Letter to the editor: Wind energy editorial should have investigated costs, benefits of new Ph.D.

Sarani Rangarajan

While I cannot claim to be privy to all the reasons why the Faculty Senate chose to approve a Ph.D. program in wind energy — this kind of information is what I look to the Iowa State Daily to provide — I can, even off the top of my head, think of many reasons why it is an excellent idea.

1. It capitalizes on our strengths and helps us attract a certain kind of researcher/graduate student: the kind that is specifically interested in wind energy (instead of, say, recruiting an aerospace engineering researcher who falls into turbine flow research). This makes us a better wind energy program.

2. We have a good wind energy program; it makes sense to emphasize that. Good advertising, for lack of a better way to put it.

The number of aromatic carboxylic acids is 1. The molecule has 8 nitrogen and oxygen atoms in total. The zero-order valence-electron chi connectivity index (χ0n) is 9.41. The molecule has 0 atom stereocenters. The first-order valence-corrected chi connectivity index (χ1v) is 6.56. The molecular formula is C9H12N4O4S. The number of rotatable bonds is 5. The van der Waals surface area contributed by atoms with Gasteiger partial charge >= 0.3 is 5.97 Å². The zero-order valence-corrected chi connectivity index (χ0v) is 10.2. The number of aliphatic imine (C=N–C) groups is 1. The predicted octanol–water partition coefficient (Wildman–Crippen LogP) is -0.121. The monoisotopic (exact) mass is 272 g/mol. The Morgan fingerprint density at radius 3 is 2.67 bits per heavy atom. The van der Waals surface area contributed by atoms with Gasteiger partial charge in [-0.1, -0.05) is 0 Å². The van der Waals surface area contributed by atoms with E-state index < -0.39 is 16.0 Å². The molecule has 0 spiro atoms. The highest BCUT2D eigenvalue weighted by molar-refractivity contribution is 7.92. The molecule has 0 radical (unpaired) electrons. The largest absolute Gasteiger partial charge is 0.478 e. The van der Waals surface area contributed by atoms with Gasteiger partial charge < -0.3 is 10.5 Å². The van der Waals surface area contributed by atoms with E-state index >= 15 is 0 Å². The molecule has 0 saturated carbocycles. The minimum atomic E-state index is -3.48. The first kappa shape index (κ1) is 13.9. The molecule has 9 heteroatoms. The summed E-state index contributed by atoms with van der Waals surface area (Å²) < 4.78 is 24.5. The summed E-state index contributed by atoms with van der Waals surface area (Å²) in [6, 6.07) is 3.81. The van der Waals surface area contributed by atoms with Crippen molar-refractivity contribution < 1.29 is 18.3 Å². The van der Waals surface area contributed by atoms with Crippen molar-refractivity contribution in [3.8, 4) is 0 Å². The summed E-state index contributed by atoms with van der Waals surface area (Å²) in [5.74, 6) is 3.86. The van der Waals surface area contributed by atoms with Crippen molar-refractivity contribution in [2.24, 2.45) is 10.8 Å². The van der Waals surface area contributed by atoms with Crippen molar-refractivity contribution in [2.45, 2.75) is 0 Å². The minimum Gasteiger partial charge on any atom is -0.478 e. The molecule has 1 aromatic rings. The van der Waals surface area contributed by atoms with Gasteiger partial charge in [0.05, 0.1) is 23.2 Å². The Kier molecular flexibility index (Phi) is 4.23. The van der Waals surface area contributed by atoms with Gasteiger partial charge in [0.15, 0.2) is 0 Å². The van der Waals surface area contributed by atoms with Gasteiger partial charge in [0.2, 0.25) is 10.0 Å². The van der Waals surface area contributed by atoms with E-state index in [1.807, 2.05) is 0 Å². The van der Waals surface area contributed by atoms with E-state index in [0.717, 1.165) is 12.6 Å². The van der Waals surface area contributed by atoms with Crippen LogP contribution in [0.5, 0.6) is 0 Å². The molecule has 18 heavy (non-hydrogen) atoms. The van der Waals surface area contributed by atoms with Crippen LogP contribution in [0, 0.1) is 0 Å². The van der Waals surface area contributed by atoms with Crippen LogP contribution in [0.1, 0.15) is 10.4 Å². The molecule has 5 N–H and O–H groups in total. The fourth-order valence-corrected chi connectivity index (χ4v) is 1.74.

3. I have spent some time in a graduate interdisciplinary program. From my experience, I can tell you collaboration between laboratories and departments becomes far, far simpler for students if they are part of such a program.

The biggest strength of the wind energy doctoral program is the ability to do cross-disciplinary research (not that you couldn’t before). Consider someone who wants to do science policy and engineering, or political science and communication (in the field of wind energy). Where is the major professor? What kind of committee? What about departmental requirements? A program, provided there are enough students to take it up, pays for itself many times over because it cuts through so much red tape, and not just for students. Faculty will likely find it easier to establish and maintain interdepartmental research relationships within the context of such a program.

And yes, cutting across those department borders is not easy.

Don’t believe me? Ask someone who is actually involved in the program; perhaps students who might benefit or faculty who will participate. Ask anyone in some other interdisciplinary program on campus. Investigate the costs and benefits before forming an opinion and expressing it. If you investigate, share that information in an editorial. That’s what I expect from Iowa State Daily. I’m disappointed more thought did not go into that editorial. If you were going to focus on the costs, I would have expected to see more specificity in your critique. Why do I not?